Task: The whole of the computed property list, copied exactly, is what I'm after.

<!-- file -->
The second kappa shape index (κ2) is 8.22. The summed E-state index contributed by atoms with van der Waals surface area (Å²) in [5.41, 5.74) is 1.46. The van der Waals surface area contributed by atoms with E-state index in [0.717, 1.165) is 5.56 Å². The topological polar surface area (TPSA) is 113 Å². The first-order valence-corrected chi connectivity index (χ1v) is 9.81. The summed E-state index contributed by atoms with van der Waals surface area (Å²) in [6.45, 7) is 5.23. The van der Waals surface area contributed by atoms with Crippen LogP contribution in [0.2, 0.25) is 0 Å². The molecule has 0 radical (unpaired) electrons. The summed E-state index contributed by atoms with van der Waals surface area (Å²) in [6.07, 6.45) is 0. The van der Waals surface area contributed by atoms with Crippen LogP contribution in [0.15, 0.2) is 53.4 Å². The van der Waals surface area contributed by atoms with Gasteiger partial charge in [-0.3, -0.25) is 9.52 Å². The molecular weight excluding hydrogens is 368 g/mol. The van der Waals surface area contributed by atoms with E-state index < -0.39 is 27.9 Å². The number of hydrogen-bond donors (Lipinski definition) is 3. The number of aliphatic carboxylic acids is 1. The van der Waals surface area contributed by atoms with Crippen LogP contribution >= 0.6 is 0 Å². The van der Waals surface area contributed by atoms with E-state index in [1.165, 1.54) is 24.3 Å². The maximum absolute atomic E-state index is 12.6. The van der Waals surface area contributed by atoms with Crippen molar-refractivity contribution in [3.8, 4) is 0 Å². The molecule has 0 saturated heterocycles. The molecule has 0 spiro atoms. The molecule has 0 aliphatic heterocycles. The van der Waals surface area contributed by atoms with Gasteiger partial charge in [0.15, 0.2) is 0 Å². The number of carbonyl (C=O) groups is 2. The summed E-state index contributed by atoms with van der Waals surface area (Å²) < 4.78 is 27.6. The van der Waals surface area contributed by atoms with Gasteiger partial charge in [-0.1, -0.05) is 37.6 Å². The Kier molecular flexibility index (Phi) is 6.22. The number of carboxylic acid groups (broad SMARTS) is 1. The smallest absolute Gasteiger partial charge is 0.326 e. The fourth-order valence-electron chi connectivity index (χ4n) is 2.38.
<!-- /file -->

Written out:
The second kappa shape index (κ2) is 8.22. The summed E-state index contributed by atoms with van der Waals surface area (Å²) in [5.41, 5.74) is 1.46. The van der Waals surface area contributed by atoms with E-state index in [0.717, 1.165) is 5.56 Å². The topological polar surface area (TPSA) is 113 Å². The first-order valence-corrected chi connectivity index (χ1v) is 9.81. The summed E-state index contributed by atoms with van der Waals surface area (Å²) in [6.45, 7) is 5.23. The van der Waals surface area contributed by atoms with Crippen LogP contribution in [0.2, 0.25) is 0 Å². The molecule has 0 radical (unpaired) electrons. The summed E-state index contributed by atoms with van der Waals surface area (Å²) in [6.07, 6.45) is 0. The van der Waals surface area contributed by atoms with Crippen LogP contribution in [0.15, 0.2) is 53.4 Å². The van der Waals surface area contributed by atoms with Gasteiger partial charge in [-0.3, -0.25) is 9.52 Å². The molecular weight excluding hydrogens is 368 g/mol. The van der Waals surface area contributed by atoms with E-state index < -0.39 is 27.9 Å². The number of hydrogen-bond donors (Lipinski definition) is 3. The number of aliphatic carboxylic acids is 1. The van der Waals surface area contributed by atoms with Crippen LogP contribution >= 0.6 is 0 Å². The van der Waals surface area contributed by atoms with E-state index in [1.165, 1.54) is 24.3 Å². The maximum absolute atomic E-state index is 12.6. The van der Waals surface area contributed by atoms with Crippen molar-refractivity contribution in [3.8, 4) is 0 Å². The molecule has 0 saturated heterocycles. The molecule has 0 spiro atoms. The molecule has 0 aliphatic heterocycles. The van der Waals surface area contributed by atoms with Gasteiger partial charge in [0.15, 0.2) is 0 Å². The number of carbonyl (C=O) groups is 2. The summed E-state index contributed by atoms with van der Waals surface area (Å²) < 4.78 is 27.6. The van der Waals surface area contributed by atoms with Gasteiger partial charge in [-0.1, -0.05) is 37.6 Å². The Kier molecular flexibility index (Phi) is 6.22. The number of carboxylic acid groups (broad SMARTS) is 1. The smallest absolute Gasteiger partial charge is 0.326 e. The fourth-order valence-electron chi connectivity index (χ4n) is 2.38.